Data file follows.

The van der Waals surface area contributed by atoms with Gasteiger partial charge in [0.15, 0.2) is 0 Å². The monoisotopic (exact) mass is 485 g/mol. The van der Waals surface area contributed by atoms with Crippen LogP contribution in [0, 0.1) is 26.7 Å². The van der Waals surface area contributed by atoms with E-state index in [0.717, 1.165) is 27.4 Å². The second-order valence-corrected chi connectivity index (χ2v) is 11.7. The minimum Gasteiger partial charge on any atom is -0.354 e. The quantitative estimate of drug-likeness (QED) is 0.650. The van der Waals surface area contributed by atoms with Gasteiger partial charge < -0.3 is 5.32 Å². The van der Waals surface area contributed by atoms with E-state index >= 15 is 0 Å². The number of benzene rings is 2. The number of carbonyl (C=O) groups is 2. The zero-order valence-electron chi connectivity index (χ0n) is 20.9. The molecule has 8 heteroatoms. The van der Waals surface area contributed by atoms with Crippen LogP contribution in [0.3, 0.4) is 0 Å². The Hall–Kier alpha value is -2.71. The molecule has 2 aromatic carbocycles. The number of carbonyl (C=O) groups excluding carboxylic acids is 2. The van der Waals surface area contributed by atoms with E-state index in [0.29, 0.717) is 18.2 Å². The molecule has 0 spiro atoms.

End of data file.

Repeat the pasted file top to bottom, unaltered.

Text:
The van der Waals surface area contributed by atoms with Gasteiger partial charge in [0.15, 0.2) is 0 Å². The monoisotopic (exact) mass is 485 g/mol. The van der Waals surface area contributed by atoms with Crippen LogP contribution in [0, 0.1) is 26.7 Å². The van der Waals surface area contributed by atoms with E-state index in [0.717, 1.165) is 27.4 Å². The second-order valence-corrected chi connectivity index (χ2v) is 11.7. The minimum Gasteiger partial charge on any atom is -0.354 e. The quantitative estimate of drug-likeness (QED) is 0.650. The van der Waals surface area contributed by atoms with Gasteiger partial charge < -0.3 is 5.32 Å². The van der Waals surface area contributed by atoms with E-state index >= 15 is 0 Å². The number of benzene rings is 2. The number of carbonyl (C=O) groups is 2. The zero-order valence-electron chi connectivity index (χ0n) is 20.9. The molecule has 8 heteroatoms. The van der Waals surface area contributed by atoms with Crippen LogP contribution in [0.3, 0.4) is 0 Å². The Hall–Kier alpha value is -2.71. The molecule has 2 aromatic carbocycles. The number of carbonyl (C=O) groups excluding carboxylic acids is 2. The van der Waals surface area contributed by atoms with E-state index in [0.29, 0.717) is 18.2 Å². The molecule has 0 spiro atoms.